Workers who are suffering from fatigue may be affected in many following ways. These include: their ability to process information may be reduced, their concentration may be affected, they may experience memory lapses and their coordination may become poor. They may show a lack of awareness and they may become less coordinated. This means that overtired or fatigued workers are more likely to make poor decisions at work. Therefore, these errors can lead to negligent accidents where the worker, a colleague or another person can be harmed.
What are human fatigue risk factors? Workers who take part in the following activities are vulnerable to accidents if they become fatigued:
- People who work at heights, such as construction workers.
- Those People who drive for a living, such as delivery drivers and taxi drivers.
- Employees who operate machinery in a manufacturing plant.
- People who work with dangerous substances such as flammable or explosive liquids.
- electricians, people who work with electrical systems.
- People who work in healthcare. They are at risk of making errors that can harm patients as well as themselves.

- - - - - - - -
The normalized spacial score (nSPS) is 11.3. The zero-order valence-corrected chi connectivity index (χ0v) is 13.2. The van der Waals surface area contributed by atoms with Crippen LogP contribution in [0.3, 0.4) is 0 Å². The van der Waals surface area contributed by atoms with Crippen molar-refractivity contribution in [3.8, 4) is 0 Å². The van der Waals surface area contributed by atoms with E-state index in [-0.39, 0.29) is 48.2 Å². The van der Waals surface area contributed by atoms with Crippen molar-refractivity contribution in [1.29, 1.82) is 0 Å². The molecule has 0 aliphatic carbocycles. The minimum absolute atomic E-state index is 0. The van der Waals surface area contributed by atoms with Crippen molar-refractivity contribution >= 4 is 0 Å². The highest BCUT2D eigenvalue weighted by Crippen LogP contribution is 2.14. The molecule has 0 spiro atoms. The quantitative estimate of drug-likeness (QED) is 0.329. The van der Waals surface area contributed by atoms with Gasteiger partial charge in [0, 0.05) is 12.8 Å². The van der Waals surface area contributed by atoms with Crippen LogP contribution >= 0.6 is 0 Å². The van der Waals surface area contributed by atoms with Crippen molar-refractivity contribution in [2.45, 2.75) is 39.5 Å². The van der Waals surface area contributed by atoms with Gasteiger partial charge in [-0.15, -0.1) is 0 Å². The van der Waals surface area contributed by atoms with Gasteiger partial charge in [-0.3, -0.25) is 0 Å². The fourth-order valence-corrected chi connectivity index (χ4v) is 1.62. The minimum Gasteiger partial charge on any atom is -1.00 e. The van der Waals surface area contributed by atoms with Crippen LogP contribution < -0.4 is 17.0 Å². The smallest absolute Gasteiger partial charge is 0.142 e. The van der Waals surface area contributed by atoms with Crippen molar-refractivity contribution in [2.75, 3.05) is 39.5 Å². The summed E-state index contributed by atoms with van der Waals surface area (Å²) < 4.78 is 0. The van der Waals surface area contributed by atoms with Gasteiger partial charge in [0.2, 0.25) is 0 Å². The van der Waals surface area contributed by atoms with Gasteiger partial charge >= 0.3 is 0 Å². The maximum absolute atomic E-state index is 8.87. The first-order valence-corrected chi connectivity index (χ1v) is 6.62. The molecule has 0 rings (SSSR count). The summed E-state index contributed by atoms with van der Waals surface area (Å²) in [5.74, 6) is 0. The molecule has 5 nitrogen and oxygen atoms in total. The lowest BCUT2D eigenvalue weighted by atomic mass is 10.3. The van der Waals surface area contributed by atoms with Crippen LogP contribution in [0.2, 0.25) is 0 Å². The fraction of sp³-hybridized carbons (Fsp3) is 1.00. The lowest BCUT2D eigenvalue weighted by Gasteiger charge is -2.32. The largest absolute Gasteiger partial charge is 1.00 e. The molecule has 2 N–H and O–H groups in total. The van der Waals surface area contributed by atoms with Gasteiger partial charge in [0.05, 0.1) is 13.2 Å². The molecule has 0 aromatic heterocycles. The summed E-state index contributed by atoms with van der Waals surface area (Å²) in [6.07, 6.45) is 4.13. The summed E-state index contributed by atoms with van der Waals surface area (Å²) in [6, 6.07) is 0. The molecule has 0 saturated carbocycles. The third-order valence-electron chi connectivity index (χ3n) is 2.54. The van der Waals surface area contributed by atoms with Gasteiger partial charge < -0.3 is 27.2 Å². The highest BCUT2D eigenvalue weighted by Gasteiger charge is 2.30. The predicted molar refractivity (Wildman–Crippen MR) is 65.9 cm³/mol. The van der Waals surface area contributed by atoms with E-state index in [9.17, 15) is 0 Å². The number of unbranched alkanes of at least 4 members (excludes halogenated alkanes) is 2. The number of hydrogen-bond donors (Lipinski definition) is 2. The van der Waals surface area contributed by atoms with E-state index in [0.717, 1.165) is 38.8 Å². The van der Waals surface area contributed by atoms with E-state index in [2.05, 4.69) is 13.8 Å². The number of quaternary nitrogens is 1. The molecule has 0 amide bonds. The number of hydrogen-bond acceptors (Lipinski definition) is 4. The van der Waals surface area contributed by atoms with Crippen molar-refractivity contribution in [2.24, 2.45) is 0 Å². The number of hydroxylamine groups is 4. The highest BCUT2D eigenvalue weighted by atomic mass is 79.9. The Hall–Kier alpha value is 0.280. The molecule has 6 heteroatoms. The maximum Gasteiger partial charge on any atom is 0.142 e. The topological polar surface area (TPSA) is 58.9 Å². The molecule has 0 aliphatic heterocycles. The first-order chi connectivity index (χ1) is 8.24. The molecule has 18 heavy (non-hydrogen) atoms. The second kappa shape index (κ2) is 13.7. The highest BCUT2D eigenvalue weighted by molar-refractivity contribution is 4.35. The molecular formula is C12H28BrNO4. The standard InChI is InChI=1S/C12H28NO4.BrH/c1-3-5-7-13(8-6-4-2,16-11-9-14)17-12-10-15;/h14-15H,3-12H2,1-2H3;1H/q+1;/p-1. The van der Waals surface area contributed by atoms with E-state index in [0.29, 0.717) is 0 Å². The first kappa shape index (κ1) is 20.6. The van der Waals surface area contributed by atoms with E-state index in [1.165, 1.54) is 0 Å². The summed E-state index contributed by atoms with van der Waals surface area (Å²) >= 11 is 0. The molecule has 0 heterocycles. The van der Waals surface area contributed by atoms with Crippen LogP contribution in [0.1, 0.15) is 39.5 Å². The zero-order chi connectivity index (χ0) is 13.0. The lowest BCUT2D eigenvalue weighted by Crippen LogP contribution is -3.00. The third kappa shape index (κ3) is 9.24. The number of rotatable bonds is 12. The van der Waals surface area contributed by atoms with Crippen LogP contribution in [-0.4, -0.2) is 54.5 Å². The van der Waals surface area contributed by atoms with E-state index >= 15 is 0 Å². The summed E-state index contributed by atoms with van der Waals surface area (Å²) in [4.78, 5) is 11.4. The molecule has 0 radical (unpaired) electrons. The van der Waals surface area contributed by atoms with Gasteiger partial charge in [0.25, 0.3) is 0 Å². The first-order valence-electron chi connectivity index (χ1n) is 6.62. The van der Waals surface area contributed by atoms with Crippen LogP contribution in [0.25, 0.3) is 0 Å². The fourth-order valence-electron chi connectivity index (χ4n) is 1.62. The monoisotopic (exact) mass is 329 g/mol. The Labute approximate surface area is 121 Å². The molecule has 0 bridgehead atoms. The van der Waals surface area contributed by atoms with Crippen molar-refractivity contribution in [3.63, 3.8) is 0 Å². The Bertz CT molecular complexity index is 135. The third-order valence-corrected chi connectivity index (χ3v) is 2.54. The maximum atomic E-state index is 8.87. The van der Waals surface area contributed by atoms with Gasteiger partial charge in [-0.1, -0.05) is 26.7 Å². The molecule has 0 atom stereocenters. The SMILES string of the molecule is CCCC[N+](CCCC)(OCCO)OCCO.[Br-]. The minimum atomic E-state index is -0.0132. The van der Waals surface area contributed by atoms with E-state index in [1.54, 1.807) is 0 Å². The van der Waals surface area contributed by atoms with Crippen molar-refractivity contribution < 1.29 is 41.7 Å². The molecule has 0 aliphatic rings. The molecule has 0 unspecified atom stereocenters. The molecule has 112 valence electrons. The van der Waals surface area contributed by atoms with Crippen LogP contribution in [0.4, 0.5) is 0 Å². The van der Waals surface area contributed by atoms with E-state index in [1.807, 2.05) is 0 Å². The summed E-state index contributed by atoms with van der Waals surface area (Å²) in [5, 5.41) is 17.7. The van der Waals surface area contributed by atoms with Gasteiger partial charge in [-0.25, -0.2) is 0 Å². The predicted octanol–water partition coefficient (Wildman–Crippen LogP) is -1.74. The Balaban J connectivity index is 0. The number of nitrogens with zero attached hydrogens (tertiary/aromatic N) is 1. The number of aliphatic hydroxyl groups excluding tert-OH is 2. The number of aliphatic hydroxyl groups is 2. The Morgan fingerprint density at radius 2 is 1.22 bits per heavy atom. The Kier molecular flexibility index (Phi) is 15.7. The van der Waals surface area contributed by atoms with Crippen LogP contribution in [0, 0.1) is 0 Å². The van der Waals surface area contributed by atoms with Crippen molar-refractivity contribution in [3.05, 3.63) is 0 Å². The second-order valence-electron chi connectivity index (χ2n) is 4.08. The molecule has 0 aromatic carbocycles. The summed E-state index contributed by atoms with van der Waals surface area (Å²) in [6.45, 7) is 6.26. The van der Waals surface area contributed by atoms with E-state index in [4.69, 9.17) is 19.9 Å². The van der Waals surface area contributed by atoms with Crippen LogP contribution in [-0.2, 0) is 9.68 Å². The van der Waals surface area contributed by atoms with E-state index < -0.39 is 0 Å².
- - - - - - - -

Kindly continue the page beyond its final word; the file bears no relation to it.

If you have been injured because of a fatigue workplace accident, you may be owed compensation. Contact Advice.co.uk today for a free telephone assessment of your case. If we can see you are eligible for compensation we can give you free legal advice. And our panel of solicitors will start working on your fatigue workplace accident claim right away.
Legislation such as the Health and Safety At Work Act 1974 states that employers owe their workers a duty of care when they are at work. Therefore, this means that they are responsible for their health, safety and wellbeing. So, if an employer acts negligently causing an accident in which a worker is injured, they could be held legally responsible for their injuries. Moreover, the worker would be entitled to make a personal injury claim against their employer for compensation.
When we think of health and safety hazards in the workplace, a loose wire or an unstable handrail may come to mind. However, mismanaging employees to the point where they experience intense fatigue is putting them and others at risk. It is recommended that employers take the prevention of fatigue at work seriously.
The following fatigue management in the workplace steps, can protect workers from fatigue in the workplace:
- Employees should be given adequate rest time between shifts.
- Employees should not be given too many night shifts in a row.
- Managers should consult employees about what schedules or shift patterns they prefer.